Looking back on Lima

So it has been quite a while since we were in Lima (july 23-july 26) and a million things have happened since then, but yet I still want to write about it before moving on. Lima, a city that at first sight seemed dirty, foggy and threatening (when we had seen it only from the airport´s perspective), opened itself up to us when we gave it a chance. Below are some excerpts from my journal and some thoughts in my head.

We arrived in Lima early Wednesday morning after spending all of Tuesday afternoon and night on a Transmar bus through the Andes (note: Transmar-transportation, a hostel and a restaurant in one…all for the low low price of S/.80). We spent one night in the clean and friendly Peru Backbackers hostel, and although a good Peruvian breakfast was included, it was a bit pricey at S/.90 a night so we opted to find a cheaper alternative for the next two nights.

And if you´re wondering what a good Peruvian breakfast consists of, to us it seems like an average breakfast here is some little usually round breads, some butter and marmelade, fresh made juice, and coffee or tea (At Peru Backpackers they even had Hierba Luisa tea in bag form!)

Flying Dog Backpackers became our home for the next two nights, and at S/.72 for the two of us a night with breakfast included (see above plus include a fried egg and cheese), it was easy to look away when we may have seen a cockroach scurrying around.

There we also met Irene, a woman from Hong Kong who was spending 6 months traveling through all of south america, alone. She was friendly and talkative, the first traveller we´ve met that we´ve really shared conversation with. It´s interesting really… in all the places we stay, most people keep to themselves and the group they´re with, curtly exchanging a buenos dias when your paths may accidentally cross. At one hostel we stayed at, there was a group of Americans, college students from Stanford, who even went so far as to ignore our hellos. One would think that travellers, be they from the same country or another, would want to acknowledge eached other, united by being together in a foreign land. This is not the case though. I think for a lot of people, traveling puts them outside of their comfort zone, making everything and everyone outside of their bubble seem threatening. I postulate this because I have noticed feelings like this within myself at times.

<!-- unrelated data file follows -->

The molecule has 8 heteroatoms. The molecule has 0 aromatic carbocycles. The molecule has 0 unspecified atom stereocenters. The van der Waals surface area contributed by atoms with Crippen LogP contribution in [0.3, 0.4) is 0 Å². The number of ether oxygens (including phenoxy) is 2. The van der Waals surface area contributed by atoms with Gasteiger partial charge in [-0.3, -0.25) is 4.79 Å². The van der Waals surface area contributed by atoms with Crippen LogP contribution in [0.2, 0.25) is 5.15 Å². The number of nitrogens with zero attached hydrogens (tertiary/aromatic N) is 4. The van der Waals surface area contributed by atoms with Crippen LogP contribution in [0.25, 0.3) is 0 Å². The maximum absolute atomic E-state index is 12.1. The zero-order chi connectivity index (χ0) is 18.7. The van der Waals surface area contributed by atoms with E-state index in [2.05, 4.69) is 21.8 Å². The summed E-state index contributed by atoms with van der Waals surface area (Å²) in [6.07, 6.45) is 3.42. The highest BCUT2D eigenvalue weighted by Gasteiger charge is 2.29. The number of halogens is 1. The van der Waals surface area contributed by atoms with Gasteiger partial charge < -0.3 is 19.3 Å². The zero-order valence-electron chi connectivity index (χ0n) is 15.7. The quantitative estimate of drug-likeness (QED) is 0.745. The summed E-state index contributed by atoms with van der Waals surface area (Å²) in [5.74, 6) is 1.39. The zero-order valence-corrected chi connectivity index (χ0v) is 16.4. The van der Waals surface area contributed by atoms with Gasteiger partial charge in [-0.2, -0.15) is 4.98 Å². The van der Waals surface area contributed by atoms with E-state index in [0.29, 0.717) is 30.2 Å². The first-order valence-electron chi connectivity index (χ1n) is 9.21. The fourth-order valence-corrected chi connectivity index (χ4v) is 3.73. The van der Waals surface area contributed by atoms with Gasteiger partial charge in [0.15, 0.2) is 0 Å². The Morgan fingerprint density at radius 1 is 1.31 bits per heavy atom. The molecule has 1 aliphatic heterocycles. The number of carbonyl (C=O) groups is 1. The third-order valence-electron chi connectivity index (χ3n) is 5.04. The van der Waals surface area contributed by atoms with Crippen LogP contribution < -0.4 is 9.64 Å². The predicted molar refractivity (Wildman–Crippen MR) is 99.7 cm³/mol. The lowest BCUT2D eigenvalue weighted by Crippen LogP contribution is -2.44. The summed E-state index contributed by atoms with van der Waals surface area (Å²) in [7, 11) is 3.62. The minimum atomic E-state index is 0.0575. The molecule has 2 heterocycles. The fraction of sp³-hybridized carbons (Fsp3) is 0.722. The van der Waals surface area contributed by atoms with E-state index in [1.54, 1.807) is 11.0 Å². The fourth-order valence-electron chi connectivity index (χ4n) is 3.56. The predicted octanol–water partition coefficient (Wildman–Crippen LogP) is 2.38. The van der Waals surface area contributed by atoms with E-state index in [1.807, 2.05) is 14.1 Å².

Traveling is so interesting. There is so much excitement, places to see, things to do, food to try (and hopefully not get sick from), and yet at times it can totally make everything seems so alien to you, so foreign (I mean yes, it is foreign in one meaning of the word because we are in another country, but also foreign as in how things work and people just don´t make sense sometimes). I got my first real feel of that foreignness when we were in Lima, a feeling of not belonging or understanding, even more than when we were in the Amazon because I mean come on noone would expect the Amazon to make sense to two travelers from New England! But Lima, Lima is a city, a big city, like a Boston or a New York, we should be able to fit in. We didn´t fit in.

We didn´t fit in, but each day we were more comfortable. Maybe if we stayed longer we could have fit in. Maybe.

One thing must be said for Lima though, it made us want to stay and fit in. Although it was so crude looking out at it from the airport (when we were standing outside, one woman even told us to go back to the airport or take a cab somewhere safer because we would be assaulted walking on those streets), Lima is not what it seems at first sight. Divided into several neighborhoods, like any city there are the good and the bad.